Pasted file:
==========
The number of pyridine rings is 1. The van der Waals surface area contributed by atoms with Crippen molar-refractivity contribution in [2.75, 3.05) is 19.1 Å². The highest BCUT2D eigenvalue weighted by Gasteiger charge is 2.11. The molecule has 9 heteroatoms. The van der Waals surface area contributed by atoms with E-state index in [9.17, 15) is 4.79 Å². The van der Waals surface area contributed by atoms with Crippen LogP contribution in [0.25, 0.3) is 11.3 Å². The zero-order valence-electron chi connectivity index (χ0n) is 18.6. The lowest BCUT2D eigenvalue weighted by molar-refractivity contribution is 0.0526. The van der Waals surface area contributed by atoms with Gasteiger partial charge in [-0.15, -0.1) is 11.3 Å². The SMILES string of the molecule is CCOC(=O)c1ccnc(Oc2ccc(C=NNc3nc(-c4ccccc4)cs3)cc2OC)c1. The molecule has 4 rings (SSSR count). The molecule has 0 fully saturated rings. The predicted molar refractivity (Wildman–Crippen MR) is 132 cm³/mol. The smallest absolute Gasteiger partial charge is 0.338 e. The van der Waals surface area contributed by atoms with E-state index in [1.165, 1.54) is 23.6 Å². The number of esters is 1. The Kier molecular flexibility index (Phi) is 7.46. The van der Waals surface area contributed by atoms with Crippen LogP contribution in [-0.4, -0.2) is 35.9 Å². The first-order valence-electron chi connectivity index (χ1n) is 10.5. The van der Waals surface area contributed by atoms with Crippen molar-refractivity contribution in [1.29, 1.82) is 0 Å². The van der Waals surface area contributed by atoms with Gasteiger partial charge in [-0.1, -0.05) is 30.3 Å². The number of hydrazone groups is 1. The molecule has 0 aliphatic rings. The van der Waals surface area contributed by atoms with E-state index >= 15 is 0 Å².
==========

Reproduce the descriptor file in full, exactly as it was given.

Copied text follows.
The number of pyridine rings is 1. The van der Waals surface area contributed by atoms with Crippen molar-refractivity contribution in [2.75, 3.05) is 19.1 Å². The highest BCUT2D eigenvalue weighted by Gasteiger charge is 2.11. The molecule has 9 heteroatoms. The van der Waals surface area contributed by atoms with E-state index in [9.17, 15) is 4.79 Å². The van der Waals surface area contributed by atoms with Crippen LogP contribution in [0.25, 0.3) is 11.3 Å². The zero-order valence-electron chi connectivity index (χ0n) is 18.6. The lowest BCUT2D eigenvalue weighted by molar-refractivity contribution is 0.0526. The van der Waals surface area contributed by atoms with Gasteiger partial charge in [-0.15, -0.1) is 11.3 Å². The SMILES string of the molecule is CCOC(=O)c1ccnc(Oc2ccc(C=NNc3nc(-c4ccccc4)cs3)cc2OC)c1. The molecule has 4 rings (SSSR count). The molecule has 0 fully saturated rings. The predicted molar refractivity (Wildman–Crippen MR) is 132 cm³/mol. The smallest absolute Gasteiger partial charge is 0.338 e. The van der Waals surface area contributed by atoms with E-state index in [1.165, 1.54) is 23.6 Å². The number of esters is 1. The Kier molecular flexibility index (Phi) is 7.46. The van der Waals surface area contributed by atoms with Crippen LogP contribution in [-0.4, -0.2) is 35.9 Å². The first-order valence-electron chi connectivity index (χ1n) is 10.5. The van der Waals surface area contributed by atoms with Crippen molar-refractivity contribution in [1.29, 1.82) is 0 Å². The van der Waals surface area contributed by atoms with Gasteiger partial charge in [-0.1, -0.05) is 30.3 Å². The number of hydrazone groups is 1. The molecule has 0 aliphatic rings. The van der Waals surface area contributed by atoms with E-state index >= 15 is 0 Å².